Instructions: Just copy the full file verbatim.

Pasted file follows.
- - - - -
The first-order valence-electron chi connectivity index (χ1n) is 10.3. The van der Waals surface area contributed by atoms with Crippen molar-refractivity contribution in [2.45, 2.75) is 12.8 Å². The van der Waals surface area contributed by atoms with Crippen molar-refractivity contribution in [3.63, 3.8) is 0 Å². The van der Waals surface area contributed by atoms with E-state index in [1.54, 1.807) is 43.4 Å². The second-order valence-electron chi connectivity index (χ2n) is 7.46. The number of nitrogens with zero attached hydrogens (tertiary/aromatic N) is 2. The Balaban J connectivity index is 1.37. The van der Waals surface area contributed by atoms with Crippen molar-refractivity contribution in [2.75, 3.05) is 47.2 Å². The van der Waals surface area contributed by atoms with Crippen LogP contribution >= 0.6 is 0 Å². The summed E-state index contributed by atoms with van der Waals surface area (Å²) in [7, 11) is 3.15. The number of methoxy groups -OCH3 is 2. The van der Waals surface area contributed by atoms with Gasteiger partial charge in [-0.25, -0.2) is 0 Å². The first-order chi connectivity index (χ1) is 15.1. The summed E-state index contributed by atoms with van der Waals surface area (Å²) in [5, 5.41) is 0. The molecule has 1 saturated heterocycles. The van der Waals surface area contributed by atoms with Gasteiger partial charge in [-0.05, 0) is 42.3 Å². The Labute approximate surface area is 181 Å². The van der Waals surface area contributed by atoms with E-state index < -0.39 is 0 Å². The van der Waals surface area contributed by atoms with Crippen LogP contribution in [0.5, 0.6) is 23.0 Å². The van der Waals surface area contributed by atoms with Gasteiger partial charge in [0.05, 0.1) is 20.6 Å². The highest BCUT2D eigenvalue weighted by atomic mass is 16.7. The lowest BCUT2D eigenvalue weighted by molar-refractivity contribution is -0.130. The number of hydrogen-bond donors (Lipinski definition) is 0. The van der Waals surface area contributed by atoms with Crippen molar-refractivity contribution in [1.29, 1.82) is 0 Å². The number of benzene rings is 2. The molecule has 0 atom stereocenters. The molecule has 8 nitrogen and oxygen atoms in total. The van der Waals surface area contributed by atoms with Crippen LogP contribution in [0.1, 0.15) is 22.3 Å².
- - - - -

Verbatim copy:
The first-order valence-electron chi connectivity index (χ1n) is 10.3. The van der Waals surface area contributed by atoms with Crippen molar-refractivity contribution in [2.45, 2.75) is 12.8 Å². The van der Waals surface area contributed by atoms with Crippen molar-refractivity contribution in [3.63, 3.8) is 0 Å². The van der Waals surface area contributed by atoms with E-state index in [1.54, 1.807) is 43.4 Å². The second-order valence-electron chi connectivity index (χ2n) is 7.46. The number of nitrogens with zero attached hydrogens (tertiary/aromatic N) is 2. The Balaban J connectivity index is 1.37. The van der Waals surface area contributed by atoms with Crippen molar-refractivity contribution in [2.75, 3.05) is 47.2 Å². The van der Waals surface area contributed by atoms with Crippen LogP contribution >= 0.6 is 0 Å². The summed E-state index contributed by atoms with van der Waals surface area (Å²) in [7, 11) is 3.15. The number of methoxy groups -OCH3 is 2. The van der Waals surface area contributed by atoms with Gasteiger partial charge in [-0.25, -0.2) is 0 Å². The first-order chi connectivity index (χ1) is 15.1. The summed E-state index contributed by atoms with van der Waals surface area (Å²) in [5, 5.41) is 0. The molecule has 1 saturated heterocycles. The van der Waals surface area contributed by atoms with Gasteiger partial charge in [-0.05, 0) is 42.3 Å². The Labute approximate surface area is 181 Å². The van der Waals surface area contributed by atoms with E-state index < -0.39 is 0 Å². The van der Waals surface area contributed by atoms with Crippen LogP contribution in [0.5, 0.6) is 23.0 Å². The van der Waals surface area contributed by atoms with Gasteiger partial charge in [0.05, 0.1) is 20.6 Å². The highest BCUT2D eigenvalue weighted by atomic mass is 16.7. The lowest BCUT2D eigenvalue weighted by molar-refractivity contribution is -0.130. The number of hydrogen-bond donors (Lipinski definition) is 0. The van der Waals surface area contributed by atoms with Crippen molar-refractivity contribution in [1.29, 1.82) is 0 Å². The number of benzene rings is 2. The molecule has 0 atom stereocenters. The molecule has 8 nitrogen and oxygen atoms in total. The van der Waals surface area contributed by atoms with Crippen LogP contribution in [0.1, 0.15) is 22.3 Å².